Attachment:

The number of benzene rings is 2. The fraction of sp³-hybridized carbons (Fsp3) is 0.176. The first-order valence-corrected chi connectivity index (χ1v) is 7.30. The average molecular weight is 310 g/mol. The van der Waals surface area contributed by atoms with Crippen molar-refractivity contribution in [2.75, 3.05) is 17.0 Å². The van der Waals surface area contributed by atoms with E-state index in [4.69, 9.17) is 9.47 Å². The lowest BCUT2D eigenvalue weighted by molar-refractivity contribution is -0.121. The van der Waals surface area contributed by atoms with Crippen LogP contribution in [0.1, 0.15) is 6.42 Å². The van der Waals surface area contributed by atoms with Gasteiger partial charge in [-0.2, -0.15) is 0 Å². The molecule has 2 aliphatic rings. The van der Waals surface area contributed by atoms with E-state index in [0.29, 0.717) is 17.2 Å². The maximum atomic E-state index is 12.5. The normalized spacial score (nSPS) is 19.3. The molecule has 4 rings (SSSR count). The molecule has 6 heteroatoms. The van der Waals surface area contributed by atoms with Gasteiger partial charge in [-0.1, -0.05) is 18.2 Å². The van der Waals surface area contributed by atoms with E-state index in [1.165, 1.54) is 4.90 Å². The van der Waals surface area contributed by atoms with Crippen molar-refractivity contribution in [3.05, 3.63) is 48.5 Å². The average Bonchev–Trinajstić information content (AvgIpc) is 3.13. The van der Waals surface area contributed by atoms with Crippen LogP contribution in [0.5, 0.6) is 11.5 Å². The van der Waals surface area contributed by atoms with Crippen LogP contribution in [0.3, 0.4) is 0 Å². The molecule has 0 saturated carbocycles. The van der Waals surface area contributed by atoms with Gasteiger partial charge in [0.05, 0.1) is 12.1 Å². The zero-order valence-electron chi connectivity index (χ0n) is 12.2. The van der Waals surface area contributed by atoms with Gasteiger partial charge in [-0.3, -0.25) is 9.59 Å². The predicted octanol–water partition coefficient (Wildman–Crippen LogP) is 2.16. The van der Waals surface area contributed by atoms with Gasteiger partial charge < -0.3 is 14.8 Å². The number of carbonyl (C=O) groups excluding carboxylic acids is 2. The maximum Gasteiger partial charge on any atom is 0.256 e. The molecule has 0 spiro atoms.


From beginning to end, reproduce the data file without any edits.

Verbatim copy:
The number of benzene rings is 2. The fraction of sp³-hybridized carbons (Fsp3) is 0.176. The first-order valence-corrected chi connectivity index (χ1v) is 7.30. The average molecular weight is 310 g/mol. The van der Waals surface area contributed by atoms with Crippen molar-refractivity contribution in [2.75, 3.05) is 17.0 Å². The van der Waals surface area contributed by atoms with E-state index in [4.69, 9.17) is 9.47 Å². The lowest BCUT2D eigenvalue weighted by molar-refractivity contribution is -0.121. The van der Waals surface area contributed by atoms with Crippen LogP contribution in [0.1, 0.15) is 6.42 Å². The van der Waals surface area contributed by atoms with Gasteiger partial charge in [-0.2, -0.15) is 0 Å². The molecule has 2 aliphatic rings. The van der Waals surface area contributed by atoms with E-state index in [0.29, 0.717) is 17.2 Å². The maximum atomic E-state index is 12.5. The normalized spacial score (nSPS) is 19.3. The molecule has 4 rings (SSSR count). The molecule has 6 heteroatoms. The van der Waals surface area contributed by atoms with Gasteiger partial charge in [-0.1, -0.05) is 18.2 Å². The van der Waals surface area contributed by atoms with E-state index in [1.165, 1.54) is 4.90 Å². The van der Waals surface area contributed by atoms with Crippen molar-refractivity contribution in [3.05, 3.63) is 48.5 Å². The average Bonchev–Trinajstić information content (AvgIpc) is 3.13. The van der Waals surface area contributed by atoms with Crippen LogP contribution in [0.5, 0.6) is 11.5 Å². The van der Waals surface area contributed by atoms with Crippen LogP contribution in [0.3, 0.4) is 0 Å². The molecule has 0 saturated carbocycles. The van der Waals surface area contributed by atoms with Gasteiger partial charge in [0.05, 0.1) is 12.1 Å². The zero-order valence-electron chi connectivity index (χ0n) is 12.2. The van der Waals surface area contributed by atoms with Gasteiger partial charge in [-0.3, -0.25) is 9.59 Å². The predicted octanol–water partition coefficient (Wildman–Crippen LogP) is 2.16. The van der Waals surface area contributed by atoms with Gasteiger partial charge < -0.3 is 14.8 Å². The number of carbonyl (C=O) groups excluding carboxylic acids is 2. The maximum Gasteiger partial charge on any atom is 0.256 e. The molecule has 0 spiro atoms.